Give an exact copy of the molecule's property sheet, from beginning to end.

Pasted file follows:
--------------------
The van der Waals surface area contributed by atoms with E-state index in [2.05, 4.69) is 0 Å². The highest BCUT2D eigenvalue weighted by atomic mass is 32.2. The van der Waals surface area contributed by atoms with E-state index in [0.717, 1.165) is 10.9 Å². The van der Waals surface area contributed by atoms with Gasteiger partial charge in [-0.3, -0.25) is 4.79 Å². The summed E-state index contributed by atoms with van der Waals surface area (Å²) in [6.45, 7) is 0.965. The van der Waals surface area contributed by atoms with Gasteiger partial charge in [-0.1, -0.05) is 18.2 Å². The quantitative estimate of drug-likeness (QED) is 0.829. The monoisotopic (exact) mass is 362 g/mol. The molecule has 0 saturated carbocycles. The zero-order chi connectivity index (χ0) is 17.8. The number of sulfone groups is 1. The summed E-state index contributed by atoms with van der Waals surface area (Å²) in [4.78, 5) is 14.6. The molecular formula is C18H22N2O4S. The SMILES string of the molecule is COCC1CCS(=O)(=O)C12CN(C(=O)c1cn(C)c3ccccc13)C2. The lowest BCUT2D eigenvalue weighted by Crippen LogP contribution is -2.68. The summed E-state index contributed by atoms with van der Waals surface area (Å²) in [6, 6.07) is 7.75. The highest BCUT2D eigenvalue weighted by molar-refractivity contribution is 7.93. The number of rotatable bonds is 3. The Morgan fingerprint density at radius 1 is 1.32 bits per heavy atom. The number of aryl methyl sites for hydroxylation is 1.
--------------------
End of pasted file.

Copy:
The van der Waals surface area contributed by atoms with E-state index in [2.05, 4.69) is 0 Å². The highest BCUT2D eigenvalue weighted by atomic mass is 32.2. The van der Waals surface area contributed by atoms with E-state index in [0.717, 1.165) is 10.9 Å². The van der Waals surface area contributed by atoms with Gasteiger partial charge in [-0.3, -0.25) is 4.79 Å². The summed E-state index contributed by atoms with van der Waals surface area (Å²) in [6.45, 7) is 0.965. The van der Waals surface area contributed by atoms with Gasteiger partial charge in [-0.1, -0.05) is 18.2 Å². The quantitative estimate of drug-likeness (QED) is 0.829. The monoisotopic (exact) mass is 362 g/mol. The molecule has 0 saturated carbocycles. The zero-order chi connectivity index (χ0) is 17.8. The number of sulfone groups is 1. The summed E-state index contributed by atoms with van der Waals surface area (Å²) in [4.78, 5) is 14.6. The molecular formula is C18H22N2O4S. The SMILES string of the molecule is COCC1CCS(=O)(=O)C12CN(C(=O)c1cn(C)c3ccccc13)C2. The lowest BCUT2D eigenvalue weighted by Crippen LogP contribution is -2.68. The summed E-state index contributed by atoms with van der Waals surface area (Å²) in [6, 6.07) is 7.75. The highest BCUT2D eigenvalue weighted by molar-refractivity contribution is 7.93. The number of rotatable bonds is 3. The Morgan fingerprint density at radius 1 is 1.32 bits per heavy atom. The number of aryl methyl sites for hydroxylation is 1.